Ant Financial, the financial technology arm of Chinese online retail giant Alibaba, is stepping up its venture capital ambitions through the building of a $1 billion investment fund. The fund will aim to acquire equity stakes in the most promising fintech start-ups across south-east Asia.
Ant Financial vice-president Ji Gang offered some details on the fund, which is still reportedly at an early stage, while speaking at a conference for young entrepreneurs held this week in Beijing. He shared with the audience that the fund’s focus would be on offering fintech start-ups later stage funding.
Ant Financial is certainly not new to start-up investment and has taken stakes in around 160 young companies over the past five years. It’s an approach which has become common among China’s biggest technology companies. Tencent, which along the Alibaba is the second of the two dominant Chinese internet groups owns equity stakes in around 700 companies. Alibaba’s total is closer to 350. But both seem to be adopting a strategy of defending their position and fuelling future growth by investing in as many promising young technology companies as possible.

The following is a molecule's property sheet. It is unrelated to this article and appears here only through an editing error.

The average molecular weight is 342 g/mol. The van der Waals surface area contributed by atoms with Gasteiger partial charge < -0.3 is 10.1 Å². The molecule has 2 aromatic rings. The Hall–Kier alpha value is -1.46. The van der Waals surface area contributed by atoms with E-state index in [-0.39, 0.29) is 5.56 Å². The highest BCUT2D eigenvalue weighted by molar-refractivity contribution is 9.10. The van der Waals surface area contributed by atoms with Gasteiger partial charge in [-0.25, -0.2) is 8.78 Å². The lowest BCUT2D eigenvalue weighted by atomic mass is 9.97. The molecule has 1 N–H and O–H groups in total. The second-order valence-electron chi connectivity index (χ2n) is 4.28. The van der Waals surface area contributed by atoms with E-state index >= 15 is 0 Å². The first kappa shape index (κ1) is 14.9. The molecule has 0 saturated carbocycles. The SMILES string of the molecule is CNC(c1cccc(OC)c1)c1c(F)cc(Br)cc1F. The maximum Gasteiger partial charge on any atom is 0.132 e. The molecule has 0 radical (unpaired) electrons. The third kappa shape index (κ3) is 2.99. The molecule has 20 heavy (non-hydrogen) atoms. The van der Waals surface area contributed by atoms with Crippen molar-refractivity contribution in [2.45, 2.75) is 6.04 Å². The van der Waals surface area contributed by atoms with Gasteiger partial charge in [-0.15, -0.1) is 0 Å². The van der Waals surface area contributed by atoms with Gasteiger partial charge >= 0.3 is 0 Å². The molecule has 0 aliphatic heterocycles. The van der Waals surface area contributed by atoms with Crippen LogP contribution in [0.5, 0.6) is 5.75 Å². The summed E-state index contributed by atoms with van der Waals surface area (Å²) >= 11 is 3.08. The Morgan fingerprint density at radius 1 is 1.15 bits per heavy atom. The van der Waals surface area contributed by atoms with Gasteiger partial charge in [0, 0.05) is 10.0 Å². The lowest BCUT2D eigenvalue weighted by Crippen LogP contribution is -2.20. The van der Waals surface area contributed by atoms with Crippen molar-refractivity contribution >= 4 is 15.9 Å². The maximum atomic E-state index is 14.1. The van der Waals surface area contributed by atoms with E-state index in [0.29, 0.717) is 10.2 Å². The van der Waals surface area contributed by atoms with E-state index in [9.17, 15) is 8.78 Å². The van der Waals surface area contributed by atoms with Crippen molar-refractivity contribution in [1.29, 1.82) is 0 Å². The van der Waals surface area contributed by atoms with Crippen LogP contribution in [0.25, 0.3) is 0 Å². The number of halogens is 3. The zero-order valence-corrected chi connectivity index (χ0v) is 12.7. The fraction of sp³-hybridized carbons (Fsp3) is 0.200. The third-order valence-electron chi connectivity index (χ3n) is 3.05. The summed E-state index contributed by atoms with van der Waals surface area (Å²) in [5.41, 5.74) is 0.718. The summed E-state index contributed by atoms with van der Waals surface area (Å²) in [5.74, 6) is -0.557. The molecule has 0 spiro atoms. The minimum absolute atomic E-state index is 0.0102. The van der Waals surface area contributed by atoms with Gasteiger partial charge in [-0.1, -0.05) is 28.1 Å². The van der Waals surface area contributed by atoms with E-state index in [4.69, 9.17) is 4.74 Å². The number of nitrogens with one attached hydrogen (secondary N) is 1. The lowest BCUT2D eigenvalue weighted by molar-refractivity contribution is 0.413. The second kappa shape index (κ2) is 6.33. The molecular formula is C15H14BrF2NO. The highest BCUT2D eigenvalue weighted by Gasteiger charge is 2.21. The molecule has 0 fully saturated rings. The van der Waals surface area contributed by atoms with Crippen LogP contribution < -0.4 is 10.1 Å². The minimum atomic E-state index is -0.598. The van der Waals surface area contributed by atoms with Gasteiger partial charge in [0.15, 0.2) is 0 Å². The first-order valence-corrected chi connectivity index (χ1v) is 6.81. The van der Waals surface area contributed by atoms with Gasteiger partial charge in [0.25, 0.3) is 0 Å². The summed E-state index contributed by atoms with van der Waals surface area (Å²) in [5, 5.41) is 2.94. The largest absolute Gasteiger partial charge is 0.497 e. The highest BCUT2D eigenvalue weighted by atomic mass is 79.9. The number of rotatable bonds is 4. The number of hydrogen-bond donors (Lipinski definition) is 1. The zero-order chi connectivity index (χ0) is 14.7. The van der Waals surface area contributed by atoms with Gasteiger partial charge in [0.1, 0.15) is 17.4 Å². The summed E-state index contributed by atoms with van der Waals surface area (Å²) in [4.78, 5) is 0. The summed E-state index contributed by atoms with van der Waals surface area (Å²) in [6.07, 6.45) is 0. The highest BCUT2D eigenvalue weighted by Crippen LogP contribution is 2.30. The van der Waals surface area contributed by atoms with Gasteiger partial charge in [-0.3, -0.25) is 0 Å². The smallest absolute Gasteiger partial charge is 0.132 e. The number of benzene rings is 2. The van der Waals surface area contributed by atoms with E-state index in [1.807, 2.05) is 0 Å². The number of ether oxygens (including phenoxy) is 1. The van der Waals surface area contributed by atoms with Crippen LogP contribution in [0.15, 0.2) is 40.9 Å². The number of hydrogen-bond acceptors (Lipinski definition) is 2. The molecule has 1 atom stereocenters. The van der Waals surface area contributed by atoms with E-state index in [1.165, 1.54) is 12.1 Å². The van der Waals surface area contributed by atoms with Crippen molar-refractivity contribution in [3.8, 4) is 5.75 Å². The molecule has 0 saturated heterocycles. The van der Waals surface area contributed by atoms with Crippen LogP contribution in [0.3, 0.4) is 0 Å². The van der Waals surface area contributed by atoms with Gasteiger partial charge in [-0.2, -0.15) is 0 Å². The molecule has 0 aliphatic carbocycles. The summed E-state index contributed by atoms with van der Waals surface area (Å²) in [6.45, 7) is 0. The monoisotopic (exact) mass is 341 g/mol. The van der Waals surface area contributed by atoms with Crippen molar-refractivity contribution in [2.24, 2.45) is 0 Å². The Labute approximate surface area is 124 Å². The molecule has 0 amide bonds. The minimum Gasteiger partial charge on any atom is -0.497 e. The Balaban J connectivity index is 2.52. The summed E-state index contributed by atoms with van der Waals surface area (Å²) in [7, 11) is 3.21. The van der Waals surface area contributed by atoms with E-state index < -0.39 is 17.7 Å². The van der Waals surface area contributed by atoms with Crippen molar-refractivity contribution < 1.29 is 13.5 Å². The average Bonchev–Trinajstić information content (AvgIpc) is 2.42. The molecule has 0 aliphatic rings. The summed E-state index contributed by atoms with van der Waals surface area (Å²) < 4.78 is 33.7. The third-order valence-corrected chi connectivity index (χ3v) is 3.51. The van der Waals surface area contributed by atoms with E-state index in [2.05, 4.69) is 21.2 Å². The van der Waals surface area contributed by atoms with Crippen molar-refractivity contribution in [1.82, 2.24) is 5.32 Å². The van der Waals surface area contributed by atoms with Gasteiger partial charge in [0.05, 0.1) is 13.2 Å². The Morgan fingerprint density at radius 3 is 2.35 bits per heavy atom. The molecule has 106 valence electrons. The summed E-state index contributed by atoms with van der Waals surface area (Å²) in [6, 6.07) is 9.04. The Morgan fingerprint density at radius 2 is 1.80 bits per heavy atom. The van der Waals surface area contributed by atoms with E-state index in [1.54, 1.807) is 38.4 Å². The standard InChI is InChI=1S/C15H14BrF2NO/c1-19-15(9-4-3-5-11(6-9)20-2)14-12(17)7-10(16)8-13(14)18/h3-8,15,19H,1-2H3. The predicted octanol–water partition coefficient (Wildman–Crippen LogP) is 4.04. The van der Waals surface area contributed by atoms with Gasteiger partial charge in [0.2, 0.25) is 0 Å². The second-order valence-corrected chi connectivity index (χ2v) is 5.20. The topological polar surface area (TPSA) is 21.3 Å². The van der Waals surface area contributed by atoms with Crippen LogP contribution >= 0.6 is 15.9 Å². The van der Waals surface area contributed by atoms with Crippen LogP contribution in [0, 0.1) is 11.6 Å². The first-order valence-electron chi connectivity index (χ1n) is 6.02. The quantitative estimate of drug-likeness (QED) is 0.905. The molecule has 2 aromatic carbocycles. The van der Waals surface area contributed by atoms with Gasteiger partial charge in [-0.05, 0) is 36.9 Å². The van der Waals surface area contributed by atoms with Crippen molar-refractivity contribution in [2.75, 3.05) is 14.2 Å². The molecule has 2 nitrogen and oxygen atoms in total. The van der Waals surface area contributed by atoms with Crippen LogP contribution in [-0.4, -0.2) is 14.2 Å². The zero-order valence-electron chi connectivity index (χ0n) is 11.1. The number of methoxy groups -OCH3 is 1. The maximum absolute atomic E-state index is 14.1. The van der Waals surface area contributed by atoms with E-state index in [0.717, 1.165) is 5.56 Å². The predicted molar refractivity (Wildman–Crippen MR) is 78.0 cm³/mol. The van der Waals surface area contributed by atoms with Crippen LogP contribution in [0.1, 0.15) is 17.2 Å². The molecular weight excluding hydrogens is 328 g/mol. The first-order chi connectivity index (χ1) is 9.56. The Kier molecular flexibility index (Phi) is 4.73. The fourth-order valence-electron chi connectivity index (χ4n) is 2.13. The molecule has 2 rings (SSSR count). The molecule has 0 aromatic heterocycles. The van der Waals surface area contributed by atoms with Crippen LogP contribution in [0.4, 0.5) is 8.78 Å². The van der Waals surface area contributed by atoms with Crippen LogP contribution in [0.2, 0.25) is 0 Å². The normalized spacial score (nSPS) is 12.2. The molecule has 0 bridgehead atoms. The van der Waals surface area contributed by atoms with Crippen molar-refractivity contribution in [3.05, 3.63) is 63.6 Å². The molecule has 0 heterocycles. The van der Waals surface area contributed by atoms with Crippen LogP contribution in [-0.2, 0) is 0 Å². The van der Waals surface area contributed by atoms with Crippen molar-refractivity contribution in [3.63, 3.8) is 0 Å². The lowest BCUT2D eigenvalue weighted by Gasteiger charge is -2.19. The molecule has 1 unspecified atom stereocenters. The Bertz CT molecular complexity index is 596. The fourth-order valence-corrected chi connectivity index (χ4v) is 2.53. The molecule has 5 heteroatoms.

As well as offering growth opportunities if they do well, owning part of almost all of the most promising tech start-ups makes it less likely that they will be in future toppled by new companies coming through. Shawn Yang, managing director of Blue Lotus Capital Advisors commented for the Financial Times:
“Alibaba has always looked to use investment in its ecosystem to increase traffic and create synergies with its investees, so this is probably what Ant is doing as well.”
Ant Financial has now reached a value of around $150 billion as a stand-alone company and is still run by Alibaba founder Jack Ma, despite him having recently stepped down as CEO of Alibaba itself. Investors expect an Ant IPO in the relatively near future. Ant has invested alongside its parent Alibaba in several leading Chinese tech start-ups.
Ant Financial is Alibaba’s payments provider and has recently made several international acquisitions with a view to greater international reach. Singapore’s helloPay, the UK’s currency exchange group WorldFirst and Indian payments company Paytm have all recently been snapped up. Last year a deal for US-owned MoneyGram was blocked by the U.S. government, who cited national security risks.
One of Ant’s main targets is to grow the amount of payments made online in markets where they are still limited. Much of south east Asia still falls into that category and offers the potential for huge market growth. There has also been a dearth of investment capital for start-ups from the region over recent times, being referred to as a ‘capital winter’. Ant Financial’s new fund should go at least some way to helping address that.
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